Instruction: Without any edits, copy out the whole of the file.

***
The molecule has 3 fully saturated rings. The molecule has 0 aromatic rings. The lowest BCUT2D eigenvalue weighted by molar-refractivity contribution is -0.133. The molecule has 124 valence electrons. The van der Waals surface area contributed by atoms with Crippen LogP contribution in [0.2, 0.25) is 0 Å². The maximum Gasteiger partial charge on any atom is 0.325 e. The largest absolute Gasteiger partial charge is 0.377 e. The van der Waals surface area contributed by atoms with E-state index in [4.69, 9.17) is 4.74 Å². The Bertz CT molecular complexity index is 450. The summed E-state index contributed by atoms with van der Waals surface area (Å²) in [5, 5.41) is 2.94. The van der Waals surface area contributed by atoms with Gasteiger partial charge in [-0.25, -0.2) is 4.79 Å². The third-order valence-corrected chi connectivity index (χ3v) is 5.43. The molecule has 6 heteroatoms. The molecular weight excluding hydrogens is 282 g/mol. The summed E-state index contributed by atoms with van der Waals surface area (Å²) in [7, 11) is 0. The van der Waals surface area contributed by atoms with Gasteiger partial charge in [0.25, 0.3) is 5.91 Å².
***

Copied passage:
The molecule has 3 fully saturated rings. The molecule has 0 aromatic rings. The lowest BCUT2D eigenvalue weighted by molar-refractivity contribution is -0.133. The molecule has 124 valence electrons. The van der Waals surface area contributed by atoms with Crippen LogP contribution in [0.2, 0.25) is 0 Å². The maximum Gasteiger partial charge on any atom is 0.325 e. The largest absolute Gasteiger partial charge is 0.377 e. The van der Waals surface area contributed by atoms with E-state index in [4.69, 9.17) is 4.74 Å². The Bertz CT molecular complexity index is 450. The summed E-state index contributed by atoms with van der Waals surface area (Å²) in [5, 5.41) is 2.94. The van der Waals surface area contributed by atoms with Gasteiger partial charge in [-0.25, -0.2) is 4.79 Å². The third-order valence-corrected chi connectivity index (χ3v) is 5.43. The molecule has 6 heteroatoms. The molecular weight excluding hydrogens is 282 g/mol. The summed E-state index contributed by atoms with van der Waals surface area (Å²) in [7, 11) is 0. The van der Waals surface area contributed by atoms with Gasteiger partial charge in [0.25, 0.3) is 5.91 Å².